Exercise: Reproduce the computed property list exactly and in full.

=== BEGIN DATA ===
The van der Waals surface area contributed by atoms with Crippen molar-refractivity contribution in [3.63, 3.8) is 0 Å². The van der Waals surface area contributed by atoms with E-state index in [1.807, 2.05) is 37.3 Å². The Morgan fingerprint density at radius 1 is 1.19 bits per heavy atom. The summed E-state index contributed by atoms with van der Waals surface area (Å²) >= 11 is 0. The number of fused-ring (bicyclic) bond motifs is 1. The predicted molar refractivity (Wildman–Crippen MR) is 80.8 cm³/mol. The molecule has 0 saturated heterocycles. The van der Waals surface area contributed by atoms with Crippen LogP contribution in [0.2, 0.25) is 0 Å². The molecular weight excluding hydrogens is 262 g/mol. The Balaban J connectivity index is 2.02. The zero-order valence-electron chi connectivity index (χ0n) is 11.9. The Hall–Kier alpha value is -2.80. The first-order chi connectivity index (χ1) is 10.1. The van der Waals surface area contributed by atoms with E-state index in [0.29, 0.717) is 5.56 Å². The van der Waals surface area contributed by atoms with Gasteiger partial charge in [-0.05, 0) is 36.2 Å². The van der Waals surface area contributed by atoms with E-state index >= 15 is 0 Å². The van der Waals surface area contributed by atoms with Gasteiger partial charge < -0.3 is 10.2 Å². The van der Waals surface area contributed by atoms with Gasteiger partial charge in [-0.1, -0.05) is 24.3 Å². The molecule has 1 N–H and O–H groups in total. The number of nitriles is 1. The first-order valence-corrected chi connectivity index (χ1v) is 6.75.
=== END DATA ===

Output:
The van der Waals surface area contributed by atoms with Crippen molar-refractivity contribution in [3.63, 3.8) is 0 Å². The van der Waals surface area contributed by atoms with E-state index in [1.807, 2.05) is 37.3 Å². The Morgan fingerprint density at radius 1 is 1.19 bits per heavy atom. The summed E-state index contributed by atoms with van der Waals surface area (Å²) >= 11 is 0. The number of fused-ring (bicyclic) bond motifs is 1. The predicted molar refractivity (Wildman–Crippen MR) is 80.8 cm³/mol. The molecule has 0 saturated heterocycles. The van der Waals surface area contributed by atoms with Crippen LogP contribution in [0.2, 0.25) is 0 Å². The molecular weight excluding hydrogens is 262 g/mol. The Balaban J connectivity index is 2.02. The zero-order valence-electron chi connectivity index (χ0n) is 11.9. The Hall–Kier alpha value is -2.80. The first-order chi connectivity index (χ1) is 10.1. The van der Waals surface area contributed by atoms with E-state index in [0.29, 0.717) is 5.56 Å². The van der Waals surface area contributed by atoms with Gasteiger partial charge in [-0.05, 0) is 36.2 Å². The van der Waals surface area contributed by atoms with E-state index >= 15 is 0 Å². The van der Waals surface area contributed by atoms with Gasteiger partial charge < -0.3 is 10.2 Å². The van der Waals surface area contributed by atoms with Gasteiger partial charge in [-0.1, -0.05) is 24.3 Å². The molecule has 1 N–H and O–H groups in total. The number of nitriles is 1. The first-order valence-corrected chi connectivity index (χ1v) is 6.75.